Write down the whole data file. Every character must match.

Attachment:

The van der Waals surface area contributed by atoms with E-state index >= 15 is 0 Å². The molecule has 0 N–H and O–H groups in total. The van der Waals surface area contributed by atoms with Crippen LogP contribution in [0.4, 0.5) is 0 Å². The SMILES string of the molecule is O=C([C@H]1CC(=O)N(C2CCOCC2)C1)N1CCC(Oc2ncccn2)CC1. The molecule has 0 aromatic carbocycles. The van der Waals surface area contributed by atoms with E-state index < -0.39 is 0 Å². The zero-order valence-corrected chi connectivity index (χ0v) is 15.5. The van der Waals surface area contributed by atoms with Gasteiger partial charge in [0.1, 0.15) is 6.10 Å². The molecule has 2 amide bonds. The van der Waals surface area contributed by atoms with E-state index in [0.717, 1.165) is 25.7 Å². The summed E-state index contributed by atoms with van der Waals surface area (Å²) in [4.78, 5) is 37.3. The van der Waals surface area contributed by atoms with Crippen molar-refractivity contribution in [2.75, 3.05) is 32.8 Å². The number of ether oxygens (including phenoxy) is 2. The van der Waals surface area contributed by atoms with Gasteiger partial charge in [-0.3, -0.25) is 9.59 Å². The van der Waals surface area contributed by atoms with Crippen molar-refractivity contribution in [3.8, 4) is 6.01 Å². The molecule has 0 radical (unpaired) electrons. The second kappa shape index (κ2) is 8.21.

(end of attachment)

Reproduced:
The van der Waals surface area contributed by atoms with E-state index >= 15 is 0 Å². The molecule has 0 N–H and O–H groups in total. The van der Waals surface area contributed by atoms with Crippen LogP contribution in [0.4, 0.5) is 0 Å². The SMILES string of the molecule is O=C([C@H]1CC(=O)N(C2CCOCC2)C1)N1CCC(Oc2ncccn2)CC1. The molecule has 0 aromatic carbocycles. The van der Waals surface area contributed by atoms with E-state index < -0.39 is 0 Å². The zero-order valence-corrected chi connectivity index (χ0v) is 15.5. The van der Waals surface area contributed by atoms with Gasteiger partial charge in [0.1, 0.15) is 6.10 Å². The molecule has 2 amide bonds. The van der Waals surface area contributed by atoms with E-state index in [0.717, 1.165) is 25.7 Å². The summed E-state index contributed by atoms with van der Waals surface area (Å²) in [4.78, 5) is 37.3. The van der Waals surface area contributed by atoms with Crippen molar-refractivity contribution in [2.75, 3.05) is 32.8 Å². The number of ether oxygens (including phenoxy) is 2. The van der Waals surface area contributed by atoms with Gasteiger partial charge in [-0.3, -0.25) is 9.59 Å². The van der Waals surface area contributed by atoms with Crippen molar-refractivity contribution in [3.8, 4) is 6.01 Å². The molecule has 0 radical (unpaired) electrons. The second kappa shape index (κ2) is 8.21.